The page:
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Research Papers

N-Dimensional Nonuniform Rational B-Splines for Metamodeling

[+] Author and Article Information
Cameron J. Turner

Division of Engineering, Colorado School of Mines, 1500 Illinois Street, Golden, CO 80401cturner@mines.edu

Richard H. Crawford

Department of Mechanical Engineering, University of Texas at Austin, 1 University Station, C2200, Austin, TX 78712rhc@mail.utexas.edu

J. Comput. Inf. Sci. Eng 9(3), 031002 (Aug 19, 2009) (13 pages) doi:10.1115/1.3184599 History: Received November 05, 2007; Revised November 25, 2008; Published August 19, 2009

Nonuniform rational B-splines (NURBs) have unique properties that make them attractive for engineering metamodeling applications. NURBs are known to accurately model many different continuous curve and surface topologies in one- and two-variate spaces. However, engineering metamodels of the design space often require hypervariate representations of multidimensional outputs. In essence, design space metamodels are hyperdimensional constructs with a dimensionality determined by their input and output variables. To use NURBs as the basis for a metamodel in a hyperdimensional space, traditional geometric fitting techniques must be adapted to hypervariate and hyperdimensional spaces composed of both continuous and discontinuous variable types. In this paper, we describe the necessary adaptations for the development of a NURBs-based metamodel called a hyperdimensional performance model or HyPerModel. HyPerModels are capable of accurately and reliably modeling nonlinear hyperdimensional objects defined by both continuous and discontinuous variables of a wide variety of topologies, such as those that define typical engineering design spaces. We demonstrate this ability by successfully generating accurate HyPerModels of ten trial functions laying the foundation for future work with N-dimensional NURBs in design space applications.

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Copyright © 2009 by American Society of Mechanical Engineers
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Figures

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Figure 1

The iterative control point (CP) addition scheme for a planar 2D-input problem. The approach is readily extensible to N-D inputs.

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Figure 2

The evolution of the knot vector from two control points (first row), to three control points (second row), to four control points (third row), and five control points (fourth row) along with the corresponding set of NURBs curves and the knot vector. As control points are added, the knot vector localizes the influence of individual control points.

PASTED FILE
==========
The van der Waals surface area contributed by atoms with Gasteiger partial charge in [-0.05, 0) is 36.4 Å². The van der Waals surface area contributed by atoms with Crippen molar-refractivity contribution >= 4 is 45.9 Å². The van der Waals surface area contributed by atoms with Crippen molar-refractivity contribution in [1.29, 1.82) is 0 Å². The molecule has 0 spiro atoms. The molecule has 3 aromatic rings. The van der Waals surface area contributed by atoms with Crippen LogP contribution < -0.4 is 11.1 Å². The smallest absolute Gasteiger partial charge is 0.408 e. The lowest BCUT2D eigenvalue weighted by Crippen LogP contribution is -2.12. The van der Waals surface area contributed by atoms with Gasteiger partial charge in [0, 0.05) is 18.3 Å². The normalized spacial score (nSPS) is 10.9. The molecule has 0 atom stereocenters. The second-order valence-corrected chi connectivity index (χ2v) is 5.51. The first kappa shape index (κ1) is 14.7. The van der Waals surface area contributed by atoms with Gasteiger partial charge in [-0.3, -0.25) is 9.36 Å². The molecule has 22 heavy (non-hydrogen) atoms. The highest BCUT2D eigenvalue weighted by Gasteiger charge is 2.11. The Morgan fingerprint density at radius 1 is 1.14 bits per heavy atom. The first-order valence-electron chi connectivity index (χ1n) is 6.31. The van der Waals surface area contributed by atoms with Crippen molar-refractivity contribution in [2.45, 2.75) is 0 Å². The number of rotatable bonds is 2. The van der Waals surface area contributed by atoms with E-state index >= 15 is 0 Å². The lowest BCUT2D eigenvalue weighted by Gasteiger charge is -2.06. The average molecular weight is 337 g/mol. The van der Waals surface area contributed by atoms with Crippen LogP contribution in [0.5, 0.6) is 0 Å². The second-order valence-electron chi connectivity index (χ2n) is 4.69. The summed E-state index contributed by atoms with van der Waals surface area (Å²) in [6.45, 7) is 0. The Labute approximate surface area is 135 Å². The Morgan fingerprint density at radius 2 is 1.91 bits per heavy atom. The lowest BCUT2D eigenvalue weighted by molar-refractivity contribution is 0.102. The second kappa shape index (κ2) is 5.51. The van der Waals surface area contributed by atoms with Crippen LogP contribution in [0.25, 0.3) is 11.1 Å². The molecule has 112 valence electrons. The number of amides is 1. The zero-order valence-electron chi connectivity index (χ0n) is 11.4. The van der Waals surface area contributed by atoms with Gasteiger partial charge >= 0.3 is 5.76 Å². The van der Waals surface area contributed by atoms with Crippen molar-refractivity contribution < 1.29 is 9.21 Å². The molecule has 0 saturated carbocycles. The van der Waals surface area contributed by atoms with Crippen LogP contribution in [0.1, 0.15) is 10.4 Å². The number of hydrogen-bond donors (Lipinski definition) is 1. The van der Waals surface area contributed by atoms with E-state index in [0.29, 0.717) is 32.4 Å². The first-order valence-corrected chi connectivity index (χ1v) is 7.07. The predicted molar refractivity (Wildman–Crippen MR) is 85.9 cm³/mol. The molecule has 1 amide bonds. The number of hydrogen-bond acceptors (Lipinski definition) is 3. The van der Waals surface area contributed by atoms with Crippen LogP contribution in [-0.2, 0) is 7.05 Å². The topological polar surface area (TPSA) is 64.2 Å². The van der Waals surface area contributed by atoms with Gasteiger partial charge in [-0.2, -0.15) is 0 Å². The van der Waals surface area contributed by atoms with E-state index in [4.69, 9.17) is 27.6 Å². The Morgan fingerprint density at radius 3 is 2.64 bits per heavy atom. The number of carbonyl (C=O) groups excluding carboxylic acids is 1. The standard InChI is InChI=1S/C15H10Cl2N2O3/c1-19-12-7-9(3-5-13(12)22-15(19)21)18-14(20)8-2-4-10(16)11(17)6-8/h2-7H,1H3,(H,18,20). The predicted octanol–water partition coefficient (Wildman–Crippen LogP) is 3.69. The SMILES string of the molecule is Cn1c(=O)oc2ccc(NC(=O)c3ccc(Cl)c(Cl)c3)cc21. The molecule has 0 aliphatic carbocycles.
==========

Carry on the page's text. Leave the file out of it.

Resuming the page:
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Figure 3

The basic fitting algorithm used in HyPerMaps to define a HyPerModel iteratively adds control points to the control net to reduce the maximum error in the metamodel. The model is refined until a stopping criterion is achieved.

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Figure 4

The actual function (top) is accurately represented by the metamodel (bottom), including the slight differences in the two minima values

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Figure 5

The actual function (top) and the metamodel representation (bottom). The metamodel accurately represents the high variability for small values of X, and the low variability associated with larger values of X

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Figure 6

Rosenbrock’s Banana function is a classical optimization problem, characterized by a flat banana-shaped region surrounded by steep slopes, as shown in plots of the actual function (top). Both characteristics are well represented in the HyPerModel (middle). The control point network (bottom) and knot vectors are also given.

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Figure 7

Plots of the six-hump camel back function (top) include four distinct optimal solutions. Each of these optima is captured in the HyPerModel (middle). The control point network (bottom) and knot vectors also are defined.

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Figure 8

Plots of the actual Hansen function (top) and the HyPerModel (bottom) fit to the data set are virtually identical

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Figure 9

The actual output functions (top) compare favorably with the HyPerModel (bottom). Individual correlations to each output dimension range from 97.6% to nearly 100%, with an overall correlation of 99.98%.

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Figure 10

The HyPerModel simply interpolates across the void defined in the Sasena sinusoidal function (top). If the simulation can detect that a void exists, a feasibility dimension (bottom) also can be defined and modeled.

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Figure 11

The actual function (top) and the HyPerModel (bottom). Some residual variability still exists in the HyPerModel.

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Figure 12

The building was defined as an infeasible position in this problem by using a feasibility constraint to define crane positions within the building as infeasible. The above plot is for a specific value of the boom length so as to produce a 2D plot.

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